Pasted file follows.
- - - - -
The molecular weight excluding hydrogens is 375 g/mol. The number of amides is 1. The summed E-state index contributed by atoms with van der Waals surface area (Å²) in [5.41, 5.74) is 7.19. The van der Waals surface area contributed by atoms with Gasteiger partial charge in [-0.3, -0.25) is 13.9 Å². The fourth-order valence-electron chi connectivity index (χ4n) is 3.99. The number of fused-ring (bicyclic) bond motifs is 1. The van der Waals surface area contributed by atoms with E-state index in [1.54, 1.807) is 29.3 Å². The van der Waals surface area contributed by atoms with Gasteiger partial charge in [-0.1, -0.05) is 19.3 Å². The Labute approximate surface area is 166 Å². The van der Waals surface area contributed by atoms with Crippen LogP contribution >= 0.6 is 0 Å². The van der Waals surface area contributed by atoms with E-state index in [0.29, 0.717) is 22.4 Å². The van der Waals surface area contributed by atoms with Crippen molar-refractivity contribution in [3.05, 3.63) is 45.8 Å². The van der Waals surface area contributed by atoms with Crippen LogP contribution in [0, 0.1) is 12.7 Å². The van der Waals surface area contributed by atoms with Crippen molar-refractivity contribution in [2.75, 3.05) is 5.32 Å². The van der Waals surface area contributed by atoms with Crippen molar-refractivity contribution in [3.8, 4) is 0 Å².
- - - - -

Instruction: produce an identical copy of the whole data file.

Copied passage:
The molecular weight excluding hydrogens is 375 g/mol. The number of amides is 1. The summed E-state index contributed by atoms with van der Waals surface area (Å²) in [5.41, 5.74) is 7.19. The van der Waals surface area contributed by atoms with Gasteiger partial charge in [-0.3, -0.25) is 13.9 Å². The fourth-order valence-electron chi connectivity index (χ4n) is 3.99. The number of fused-ring (bicyclic) bond motifs is 1. The van der Waals surface area contributed by atoms with E-state index in [1.54, 1.807) is 29.3 Å². The van der Waals surface area contributed by atoms with Gasteiger partial charge in [-0.1, -0.05) is 19.3 Å². The Labute approximate surface area is 166 Å². The van der Waals surface area contributed by atoms with Crippen LogP contribution >= 0.6 is 0 Å². The van der Waals surface area contributed by atoms with E-state index in [0.29, 0.717) is 22.4 Å². The van der Waals surface area contributed by atoms with Crippen molar-refractivity contribution in [3.05, 3.63) is 45.8 Å². The van der Waals surface area contributed by atoms with Crippen LogP contribution in [0, 0.1) is 12.7 Å². The van der Waals surface area contributed by atoms with Crippen molar-refractivity contribution in [2.75, 3.05) is 5.32 Å². The van der Waals surface area contributed by atoms with Crippen molar-refractivity contribution in [3.8, 4) is 0 Å².